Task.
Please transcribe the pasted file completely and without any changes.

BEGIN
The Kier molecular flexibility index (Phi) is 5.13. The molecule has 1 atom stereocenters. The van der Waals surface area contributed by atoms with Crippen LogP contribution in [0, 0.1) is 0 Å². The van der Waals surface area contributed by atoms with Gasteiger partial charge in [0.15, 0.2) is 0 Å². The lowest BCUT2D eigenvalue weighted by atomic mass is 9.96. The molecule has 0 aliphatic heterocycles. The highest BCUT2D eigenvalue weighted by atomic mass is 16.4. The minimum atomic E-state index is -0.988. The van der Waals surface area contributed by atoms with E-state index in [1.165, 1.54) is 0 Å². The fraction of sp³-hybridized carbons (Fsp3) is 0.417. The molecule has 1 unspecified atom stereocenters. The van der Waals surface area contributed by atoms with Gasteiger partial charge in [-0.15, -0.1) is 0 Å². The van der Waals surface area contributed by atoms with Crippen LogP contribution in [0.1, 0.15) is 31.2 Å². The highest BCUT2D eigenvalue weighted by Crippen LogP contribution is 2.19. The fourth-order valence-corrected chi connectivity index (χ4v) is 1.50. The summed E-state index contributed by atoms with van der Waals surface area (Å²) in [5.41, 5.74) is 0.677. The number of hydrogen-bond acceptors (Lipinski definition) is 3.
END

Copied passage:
The Kier molecular flexibility index (Phi) is 5.13. The molecule has 1 atom stereocenters. The van der Waals surface area contributed by atoms with Crippen LogP contribution in [0, 0.1) is 0 Å². The van der Waals surface area contributed by atoms with Gasteiger partial charge in [0.15, 0.2) is 0 Å². The lowest BCUT2D eigenvalue weighted by atomic mass is 9.96. The molecule has 0 aliphatic heterocycles. The highest BCUT2D eigenvalue weighted by atomic mass is 16.4. The minimum atomic E-state index is -0.988. The van der Waals surface area contributed by atoms with E-state index in [1.165, 1.54) is 0 Å². The fraction of sp³-hybridized carbons (Fsp3) is 0.417. The molecule has 1 unspecified atom stereocenters. The van der Waals surface area contributed by atoms with Gasteiger partial charge in [-0.15, -0.1) is 0 Å². The van der Waals surface area contributed by atoms with Crippen LogP contribution in [0.1, 0.15) is 31.2 Å². The highest BCUT2D eigenvalue weighted by Crippen LogP contribution is 2.19. The fourth-order valence-corrected chi connectivity index (χ4v) is 1.50. The summed E-state index contributed by atoms with van der Waals surface area (Å²) in [5.41, 5.74) is 0.677. The number of hydrogen-bond acceptors (Lipinski definition) is 3.